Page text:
Nearly five years after Tamir Rice was killed by an overzealous cop, the police union involved was looking to vindicate the officer who fired the fatal shots into the 12-year-old boy. The Cleveland Police Patrolmen’s Association (CPPA) on Friday filed an appeal to overturn the termination of former officer Timothy Loehmann, arguing that he was fired for something not related to the shooting.
“Officer Loehmann has been treated unfairly by the city and the arbitration,” Police Union president Jeff Follmer told a local Fox affiliate after the appeal was filed. “We are hoping whatever county judge receives this appeal will go on the merits of fact and not political pressure.”
In 2017, Loehmann was fired when it came to light that he had resigned from a previous department after six months when several supervisors determined he was unfit to be a police officer. That information was not disclosed on his application with the Cleveland Police Department, which an arbitrator determined was a lie and upheld the city’s decision to fire the disgraced officer in December.
Loehmann had only been with Cleveland for eight months when he shot Rice, who was playing in a park with an Airsoft pellet gun, in November 2014. A resident called 9-1-1 believing the gun may have been real. Loehmann and his partner Officer Frank Garmback responded to the call. Video of the incident caused widespread outrage not just because of Rice’s age, but also because he was shot within seconds of police arriving on the scene. The police cruiser was still moving when Loehmann shot Rice on the spot.
“I hope that justice prevails and the arbitrator’s ruling is reversed,” Henry Hilow, CPPA attorney told Cleveland.com on Sunday.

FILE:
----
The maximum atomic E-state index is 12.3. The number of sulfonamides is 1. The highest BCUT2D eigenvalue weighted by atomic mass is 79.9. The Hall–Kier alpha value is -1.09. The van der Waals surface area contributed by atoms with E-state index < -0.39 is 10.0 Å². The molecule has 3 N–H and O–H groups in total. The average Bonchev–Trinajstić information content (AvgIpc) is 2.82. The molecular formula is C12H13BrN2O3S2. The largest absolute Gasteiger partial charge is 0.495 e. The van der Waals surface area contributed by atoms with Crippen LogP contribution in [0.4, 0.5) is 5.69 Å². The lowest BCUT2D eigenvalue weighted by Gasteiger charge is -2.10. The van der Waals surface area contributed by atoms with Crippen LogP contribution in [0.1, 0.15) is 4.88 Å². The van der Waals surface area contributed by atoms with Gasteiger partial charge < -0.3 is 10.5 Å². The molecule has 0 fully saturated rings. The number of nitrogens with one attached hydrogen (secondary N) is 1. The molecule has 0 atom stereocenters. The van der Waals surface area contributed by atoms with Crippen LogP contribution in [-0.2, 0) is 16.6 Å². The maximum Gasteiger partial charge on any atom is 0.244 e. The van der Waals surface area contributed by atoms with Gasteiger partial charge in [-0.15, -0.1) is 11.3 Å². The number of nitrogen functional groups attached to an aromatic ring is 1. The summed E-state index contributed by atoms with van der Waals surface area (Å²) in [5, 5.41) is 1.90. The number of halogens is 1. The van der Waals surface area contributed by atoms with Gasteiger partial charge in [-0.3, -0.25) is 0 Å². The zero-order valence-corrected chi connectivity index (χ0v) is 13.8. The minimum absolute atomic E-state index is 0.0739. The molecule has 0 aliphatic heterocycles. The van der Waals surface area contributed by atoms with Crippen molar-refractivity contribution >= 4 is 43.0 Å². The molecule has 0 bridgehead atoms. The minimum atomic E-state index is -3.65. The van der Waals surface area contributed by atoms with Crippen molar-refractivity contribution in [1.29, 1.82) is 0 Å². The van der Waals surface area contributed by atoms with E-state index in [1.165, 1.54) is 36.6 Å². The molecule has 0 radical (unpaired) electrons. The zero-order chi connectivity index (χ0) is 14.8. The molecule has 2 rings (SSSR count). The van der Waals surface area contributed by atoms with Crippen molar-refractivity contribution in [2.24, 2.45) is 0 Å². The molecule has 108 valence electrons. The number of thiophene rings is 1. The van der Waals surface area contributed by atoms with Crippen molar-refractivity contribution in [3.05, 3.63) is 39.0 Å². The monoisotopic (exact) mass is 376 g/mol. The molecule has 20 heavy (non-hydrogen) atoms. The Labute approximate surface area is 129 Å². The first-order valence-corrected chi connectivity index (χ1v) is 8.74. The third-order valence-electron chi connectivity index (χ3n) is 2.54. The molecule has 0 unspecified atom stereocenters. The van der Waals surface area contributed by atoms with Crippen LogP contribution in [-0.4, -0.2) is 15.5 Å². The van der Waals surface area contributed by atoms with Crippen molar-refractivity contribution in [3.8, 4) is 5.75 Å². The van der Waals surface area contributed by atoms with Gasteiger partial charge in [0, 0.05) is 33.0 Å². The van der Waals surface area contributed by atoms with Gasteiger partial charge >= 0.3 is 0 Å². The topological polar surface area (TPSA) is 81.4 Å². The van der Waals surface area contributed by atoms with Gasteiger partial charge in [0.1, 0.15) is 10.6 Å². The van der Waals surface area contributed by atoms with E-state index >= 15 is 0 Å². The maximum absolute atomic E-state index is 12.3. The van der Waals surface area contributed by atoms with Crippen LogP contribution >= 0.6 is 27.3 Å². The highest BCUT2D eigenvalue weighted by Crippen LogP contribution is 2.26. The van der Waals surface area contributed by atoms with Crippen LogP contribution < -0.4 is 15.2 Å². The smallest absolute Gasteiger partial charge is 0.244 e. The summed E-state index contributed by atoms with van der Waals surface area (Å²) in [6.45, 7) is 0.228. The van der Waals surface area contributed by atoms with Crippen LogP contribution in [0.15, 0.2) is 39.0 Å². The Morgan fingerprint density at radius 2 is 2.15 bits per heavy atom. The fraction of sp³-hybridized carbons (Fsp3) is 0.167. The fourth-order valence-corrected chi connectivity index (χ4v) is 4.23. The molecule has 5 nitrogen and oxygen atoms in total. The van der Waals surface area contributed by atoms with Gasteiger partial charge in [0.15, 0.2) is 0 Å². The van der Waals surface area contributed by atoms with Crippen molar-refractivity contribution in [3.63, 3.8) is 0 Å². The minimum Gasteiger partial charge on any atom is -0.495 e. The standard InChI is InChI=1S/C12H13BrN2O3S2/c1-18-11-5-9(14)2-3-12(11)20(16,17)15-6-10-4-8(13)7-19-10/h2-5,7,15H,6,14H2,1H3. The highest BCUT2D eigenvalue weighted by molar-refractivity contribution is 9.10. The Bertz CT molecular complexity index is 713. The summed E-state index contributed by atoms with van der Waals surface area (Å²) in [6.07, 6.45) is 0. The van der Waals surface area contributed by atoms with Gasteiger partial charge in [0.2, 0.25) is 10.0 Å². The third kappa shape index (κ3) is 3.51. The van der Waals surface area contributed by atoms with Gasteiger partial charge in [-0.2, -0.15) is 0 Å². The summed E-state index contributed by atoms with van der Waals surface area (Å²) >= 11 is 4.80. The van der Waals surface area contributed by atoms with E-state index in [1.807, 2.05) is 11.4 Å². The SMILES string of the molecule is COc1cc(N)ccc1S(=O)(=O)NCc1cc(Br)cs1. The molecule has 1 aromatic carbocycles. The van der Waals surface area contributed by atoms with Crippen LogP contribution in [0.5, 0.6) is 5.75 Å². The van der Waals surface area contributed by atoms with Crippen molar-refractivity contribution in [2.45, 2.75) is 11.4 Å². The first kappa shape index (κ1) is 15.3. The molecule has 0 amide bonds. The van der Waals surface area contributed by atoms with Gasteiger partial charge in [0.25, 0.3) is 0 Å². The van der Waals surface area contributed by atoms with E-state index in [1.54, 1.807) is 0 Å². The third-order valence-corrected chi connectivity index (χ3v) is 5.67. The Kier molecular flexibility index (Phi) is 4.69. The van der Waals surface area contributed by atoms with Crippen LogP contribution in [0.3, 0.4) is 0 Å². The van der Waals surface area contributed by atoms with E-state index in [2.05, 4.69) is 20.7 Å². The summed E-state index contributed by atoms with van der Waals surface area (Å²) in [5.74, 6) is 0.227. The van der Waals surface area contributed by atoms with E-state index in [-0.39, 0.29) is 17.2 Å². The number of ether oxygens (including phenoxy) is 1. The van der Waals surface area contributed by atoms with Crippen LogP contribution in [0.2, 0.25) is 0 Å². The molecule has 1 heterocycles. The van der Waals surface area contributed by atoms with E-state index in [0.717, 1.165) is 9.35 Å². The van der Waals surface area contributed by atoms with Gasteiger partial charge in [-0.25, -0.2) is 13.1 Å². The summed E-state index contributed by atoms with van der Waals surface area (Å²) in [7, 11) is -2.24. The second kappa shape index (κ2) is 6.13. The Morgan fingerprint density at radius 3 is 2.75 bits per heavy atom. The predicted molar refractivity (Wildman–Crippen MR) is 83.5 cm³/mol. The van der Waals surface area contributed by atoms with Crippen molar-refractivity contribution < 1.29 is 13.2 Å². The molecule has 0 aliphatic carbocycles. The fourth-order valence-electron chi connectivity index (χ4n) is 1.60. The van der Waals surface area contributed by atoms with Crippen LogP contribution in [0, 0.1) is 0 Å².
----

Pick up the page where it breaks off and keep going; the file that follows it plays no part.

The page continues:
Garmback was merely suspended and Loehmann was cleared from any charges in the shooting. Another police department in Ohio hired Loehmann last year. Bellaire Police Chief Richard Flanagan said at the time that he hired Loehmann because he believes “he deserves a second chance. He was cleared of any and all wrongdoing. He was never charged. It’s over and done with.”
The attorney for the Rice family, Subodh Chandra, released a statement following news of the appeal.
“It is most unfortunate that the CPPA continues to insist it’s okay for a law enforcement officer to lie on his employment application—that is, continues to embrace lawlessness in law enforcement,” Chandra said. “Until the police union comprehends its officers are not above the law, none of us are safe. And Tamir? With a police union as lawless as that, the child never stood a chance.”
After several police brutality cases made headlines, the Department of Justice conducted a series of investigations into several police departments. The DOJ began their investigation of Cleveland in 2013 and released a scathing report in 2015. According to CNN, it was found that Cleveland police had been using unnecessary and unreasonable force at a significant rate, employing “dangerous tactics” that put the community at risk.
Article Credit: Newsone.com